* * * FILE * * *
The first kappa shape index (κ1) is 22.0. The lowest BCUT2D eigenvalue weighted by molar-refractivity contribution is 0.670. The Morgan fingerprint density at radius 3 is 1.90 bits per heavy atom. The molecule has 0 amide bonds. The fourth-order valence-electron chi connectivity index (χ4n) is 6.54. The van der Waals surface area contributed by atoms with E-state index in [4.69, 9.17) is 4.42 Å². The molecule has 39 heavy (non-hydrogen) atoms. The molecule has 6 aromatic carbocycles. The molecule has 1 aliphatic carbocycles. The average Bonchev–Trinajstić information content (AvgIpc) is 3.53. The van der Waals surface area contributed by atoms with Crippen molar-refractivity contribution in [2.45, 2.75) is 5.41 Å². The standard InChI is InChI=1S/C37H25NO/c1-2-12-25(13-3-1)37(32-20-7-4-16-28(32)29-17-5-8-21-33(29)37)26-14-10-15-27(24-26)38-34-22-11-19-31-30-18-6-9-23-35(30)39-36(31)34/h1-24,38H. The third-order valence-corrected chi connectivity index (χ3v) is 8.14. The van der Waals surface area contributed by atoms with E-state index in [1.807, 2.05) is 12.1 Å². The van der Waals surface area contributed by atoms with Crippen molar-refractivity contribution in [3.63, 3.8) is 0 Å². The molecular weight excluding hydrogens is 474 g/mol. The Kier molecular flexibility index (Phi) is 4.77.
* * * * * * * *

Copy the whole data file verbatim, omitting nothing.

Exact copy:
The first kappa shape index (κ1) is 22.0. The lowest BCUT2D eigenvalue weighted by molar-refractivity contribution is 0.670. The Morgan fingerprint density at radius 3 is 1.90 bits per heavy atom. The molecule has 0 amide bonds. The fourth-order valence-electron chi connectivity index (χ4n) is 6.54. The van der Waals surface area contributed by atoms with E-state index in [4.69, 9.17) is 4.42 Å². The molecule has 39 heavy (non-hydrogen) atoms. The molecule has 6 aromatic carbocycles. The molecule has 1 aliphatic carbocycles. The average Bonchev–Trinajstić information content (AvgIpc) is 3.53. The van der Waals surface area contributed by atoms with Crippen molar-refractivity contribution in [2.45, 2.75) is 5.41 Å². The standard InChI is InChI=1S/C37H25NO/c1-2-12-25(13-3-1)37(32-20-7-4-16-28(32)29-17-5-8-21-33(29)37)26-14-10-15-27(24-26)38-34-22-11-19-31-30-18-6-9-23-35(30)39-36(31)34/h1-24,38H. The third-order valence-corrected chi connectivity index (χ3v) is 8.14. The van der Waals surface area contributed by atoms with E-state index in [1.807, 2.05) is 12.1 Å². The van der Waals surface area contributed by atoms with Crippen molar-refractivity contribution in [3.63, 3.8) is 0 Å². The molecular weight excluding hydrogens is 474 g/mol. The Kier molecular flexibility index (Phi) is 4.77.